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Project Planning

Page history last edited by Don Doehla 6 years, 9 months ago

Planning

Ask yourself...

  • Who beyond the class would be interested in the solution?
  • What content must be addressed in all student presentations?
  • When should students meet to plan and prepare answers/presentations?
  • Where can students find more information in the target language?
  • Why would the final product be in the target language?
  • How can students present to that audience? (e.g. Skype, website, evening event, class time)

 

 


Essential elements

(See also Don Doehla's breakdown here):

 

BIE.org posits 8 essential elements to Project-based learning. They are:

The 8 Essentials of PBL:

1) Teaches Significant Content

2) 21st Century Skills

3) A driving question

4) In-Depth Inquiry

5) A need to know

6) Student voice and choice

7) Revision and Reflection

8) A Publicly presented product

 

PBL_flowchart.pdf

Use this flow chart for macro-planning - ie, an overview

 

PBL for WL.pdf

This is a presentation I did at a state WL teachers' conference on PBL-WL - lots of details about how to create a PBL-aligned unit for WL.

 

PBL WL Planner and Project Overview.doc

Use this planning template to guide the preparation of a detailed  PBL-aligned project with all eight elements.

 

I have found this chart from BIE to be very helpful in thinking through what make a Project-based learning unit truly PBL and not just a project.

 

 

 

 

 

 

 

 

 

 

 

 

 

 

 

 

 

 

 

 

 

 

 

 

 

 

 

 

 

 

 

 

 

 

 

 

 

 

 

 

 

 

 

 

 

 

 


 

Driving Question

This should be a question with no single right or wrong answer, somewhat open to interpretation. It should be one that students care about finding the answer to and have the tools to form an answer of their own by the end of the unit.

Add to your own Driving Questions to our list!

 

Entry Event

One of the hardest things to do is get your class excited about the topic. Science teachers like to recreate a bloody crime scene, for example (this generates the interest, but is not as authentic as tasks get). Other things you could do to let your students know this is "for real" is invite a guest speaker from the community to present a problem theyactually need addressed (or, if need be, pretend to need addressed for your sake--though they might find they like the solutions when all is said and done!). Failing a warm body, letters can work: I've had former students in the medical field, for example, write to students about what they would want in an app for quick translating in an emergency. Truly engaging videos can also do in a pinch, or controversial readings.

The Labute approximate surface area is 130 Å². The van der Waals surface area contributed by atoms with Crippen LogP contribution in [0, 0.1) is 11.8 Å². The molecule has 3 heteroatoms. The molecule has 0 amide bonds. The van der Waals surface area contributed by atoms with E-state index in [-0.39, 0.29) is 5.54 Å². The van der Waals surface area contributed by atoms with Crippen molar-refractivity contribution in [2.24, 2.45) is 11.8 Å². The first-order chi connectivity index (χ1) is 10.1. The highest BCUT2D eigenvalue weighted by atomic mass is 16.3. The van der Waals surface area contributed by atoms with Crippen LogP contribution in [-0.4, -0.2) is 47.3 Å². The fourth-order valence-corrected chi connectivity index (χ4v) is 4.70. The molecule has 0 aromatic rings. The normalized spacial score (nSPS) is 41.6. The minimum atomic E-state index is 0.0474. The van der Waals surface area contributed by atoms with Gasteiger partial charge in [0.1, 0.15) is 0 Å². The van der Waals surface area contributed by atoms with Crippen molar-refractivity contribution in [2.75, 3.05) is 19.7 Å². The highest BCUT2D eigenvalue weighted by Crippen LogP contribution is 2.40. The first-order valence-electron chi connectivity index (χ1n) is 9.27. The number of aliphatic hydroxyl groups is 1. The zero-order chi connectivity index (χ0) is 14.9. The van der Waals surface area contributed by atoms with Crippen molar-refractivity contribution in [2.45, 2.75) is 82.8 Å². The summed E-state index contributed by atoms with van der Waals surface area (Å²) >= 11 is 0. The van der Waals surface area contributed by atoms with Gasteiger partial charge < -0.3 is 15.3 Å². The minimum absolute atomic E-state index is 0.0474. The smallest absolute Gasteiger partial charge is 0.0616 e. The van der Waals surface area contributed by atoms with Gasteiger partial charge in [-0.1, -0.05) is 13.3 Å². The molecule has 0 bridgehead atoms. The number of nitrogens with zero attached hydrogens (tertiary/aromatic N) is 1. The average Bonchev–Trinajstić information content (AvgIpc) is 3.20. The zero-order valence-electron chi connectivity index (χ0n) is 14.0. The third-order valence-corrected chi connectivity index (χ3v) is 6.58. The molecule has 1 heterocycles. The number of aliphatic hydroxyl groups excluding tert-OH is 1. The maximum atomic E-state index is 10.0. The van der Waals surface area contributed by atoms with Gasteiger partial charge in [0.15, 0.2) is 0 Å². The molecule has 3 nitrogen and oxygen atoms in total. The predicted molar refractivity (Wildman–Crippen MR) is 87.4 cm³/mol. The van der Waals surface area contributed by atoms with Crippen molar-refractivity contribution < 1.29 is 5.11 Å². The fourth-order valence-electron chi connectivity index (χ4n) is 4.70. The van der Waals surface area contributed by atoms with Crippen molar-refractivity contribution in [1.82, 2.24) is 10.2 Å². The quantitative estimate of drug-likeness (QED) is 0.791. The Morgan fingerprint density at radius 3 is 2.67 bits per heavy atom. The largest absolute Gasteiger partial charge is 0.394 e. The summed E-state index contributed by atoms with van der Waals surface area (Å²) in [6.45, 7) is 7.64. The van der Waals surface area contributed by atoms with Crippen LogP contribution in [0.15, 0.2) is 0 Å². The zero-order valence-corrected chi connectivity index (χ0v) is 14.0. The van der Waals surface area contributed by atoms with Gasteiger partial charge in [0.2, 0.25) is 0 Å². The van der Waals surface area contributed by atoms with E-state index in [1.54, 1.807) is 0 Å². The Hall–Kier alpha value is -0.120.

Need-to-Know Questions

These are largely up to the students to provide, but it's up to you to anticipate what they could/should be, if only for the sake of maintaining target language interactions. These should help students decide the direction of their research as well as their presentations to the real-world audience.

Some of my suggestions on how to keep Need-to-Know in the TL

 

Real-World Audience

Let's face it: we're probably the most boring audiences that students can ever hope to appeal to. Having someone who is expecting to witness the results of students' efforts is WAY more motivating than any number or letter grade could be. Also, if we have a problem worth solving, there should be someone besides us who wants to know the answer! Ask around the community, with local Latino organizations or ESL classes for Spanish teachers, for example. Make some connections on Edmodo, Schoology, Twitter, Skype, or Facebook for international audiences! Call up your friends, old classmates and professors, who've been abroad.

 

Collaboration

How often can you successfully pull off a project without getting someone else to help you out along the way, be it a school project, a district initiative, a church event, or even a home project? OK, maybe you are extra awesome and do it all the time, but most of us don't go it alone. Collaboration is also one of THE most critical skills according to surveys of 21st century employers. So we, as educators, must equip our students to do it effectively. What's more, what better opportunity for authentic interpersonal exchanges? Keeping these exchanges in the target language is pretty tricky, but we're working on developing materials to help that happen. Also consider adapting some of BIE's collaboration materials to facilitate collaboration among your students.

Materials will be made available in the Google Drive PBL folder.

 

 

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